First impressions are important so an entrance foyer often denotes the tone of the rest of the home. Size doesn’t actually matter, as the smallest space can be as unwelcoming as a large one. However, if you are keen to find ways to make your entrance foyer more fabulous then I have some ideas for you.
Often, an entrance foyer will be used store coats, umbrellas and shoes of both guests and occupants as well as an area for display. These must work in harmony. Some foyers will have a ‘coat cupboard’, especially in older homes, so that’s a great way to hide potential clutter.
If not, there are other options. Use coat stands, hooks and pegs for coats and umbrellas; shelves, baskets and boxes for shoes and scarves; and another flat surface for letters, keys and small objects. A window seat can also be used as extra storage or use overhead space for a storage cupboard. Designated spaces won’t make your entrance foyer appear cluttered.
As a welcoming area, a small entrance foyer space can be painted in warm, dark tones. Very often a rich colour can convey a welcoming impression very effectively. Striped wallpaper will guide the eye upwards giving the impression of higher ceilings, as will the addition of a chair rail one third up from the floor.
An entrance foyer is ideal for creating displays and vignettes giving guests a taste of your lifestyle and, perhaps, what to expect when entering further in to your home. Fun items like an antique convex mirror, suit of armour (a friend of mine had one hooked up to a speaker so it literally welcomed guests), a table display of object d’art, a massive basket of dried lavender or a collection of family photos, vintage signs or modern art may all indicate your originality and interests.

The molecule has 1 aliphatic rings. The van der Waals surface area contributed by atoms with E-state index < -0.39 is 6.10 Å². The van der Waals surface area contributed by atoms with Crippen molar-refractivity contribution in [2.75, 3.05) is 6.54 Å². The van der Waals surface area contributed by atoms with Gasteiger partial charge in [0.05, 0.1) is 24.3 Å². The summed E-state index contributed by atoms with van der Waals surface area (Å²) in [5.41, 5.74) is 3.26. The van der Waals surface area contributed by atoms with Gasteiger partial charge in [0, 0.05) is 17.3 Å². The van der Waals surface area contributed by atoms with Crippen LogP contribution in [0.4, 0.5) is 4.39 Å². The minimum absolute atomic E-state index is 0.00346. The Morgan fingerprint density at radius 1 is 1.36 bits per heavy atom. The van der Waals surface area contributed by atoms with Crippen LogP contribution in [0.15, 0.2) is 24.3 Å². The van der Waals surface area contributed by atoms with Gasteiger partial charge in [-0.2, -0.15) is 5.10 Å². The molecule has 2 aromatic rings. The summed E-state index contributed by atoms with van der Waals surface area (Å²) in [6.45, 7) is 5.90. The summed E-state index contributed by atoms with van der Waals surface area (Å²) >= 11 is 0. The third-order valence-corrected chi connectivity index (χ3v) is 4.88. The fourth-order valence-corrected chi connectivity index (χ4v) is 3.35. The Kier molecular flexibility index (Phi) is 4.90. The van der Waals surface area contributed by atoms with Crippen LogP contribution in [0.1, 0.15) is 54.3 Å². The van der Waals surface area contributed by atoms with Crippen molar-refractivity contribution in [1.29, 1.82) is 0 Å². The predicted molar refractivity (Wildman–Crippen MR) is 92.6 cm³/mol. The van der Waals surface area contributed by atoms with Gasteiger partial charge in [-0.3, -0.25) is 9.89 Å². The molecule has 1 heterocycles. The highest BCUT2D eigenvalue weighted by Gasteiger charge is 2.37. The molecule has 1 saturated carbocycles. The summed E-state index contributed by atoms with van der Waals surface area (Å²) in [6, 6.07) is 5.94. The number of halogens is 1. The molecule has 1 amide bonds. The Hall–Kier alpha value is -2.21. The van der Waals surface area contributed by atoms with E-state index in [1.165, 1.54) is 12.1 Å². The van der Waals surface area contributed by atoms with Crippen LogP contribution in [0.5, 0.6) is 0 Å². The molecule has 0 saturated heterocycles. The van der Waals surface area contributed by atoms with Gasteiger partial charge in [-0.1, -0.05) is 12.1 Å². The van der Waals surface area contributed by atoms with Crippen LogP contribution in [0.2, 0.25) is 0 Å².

Consider lighting. Is the space suitable for a chandelier, collection of pendant lights, wall sconces or flush down lights? Do you need a dimmer switch? Will you have a table lamp or candles to also welcome evening guests?
If you don’t have an entrance foyer but want to ‘fake’ one, a console table, mirror and coat rack will suggest an entry area. Use the console table to feature a single dramatic piece, such as a rearing ceramic horse (my fave), or a vignette. You can also use this area as a plug-in station to recharge electronics you can grab as you leave for the day.
Conceal clutter with lidded boxes in coordinating shapes and colours to maintain order but still be useful for necessary items.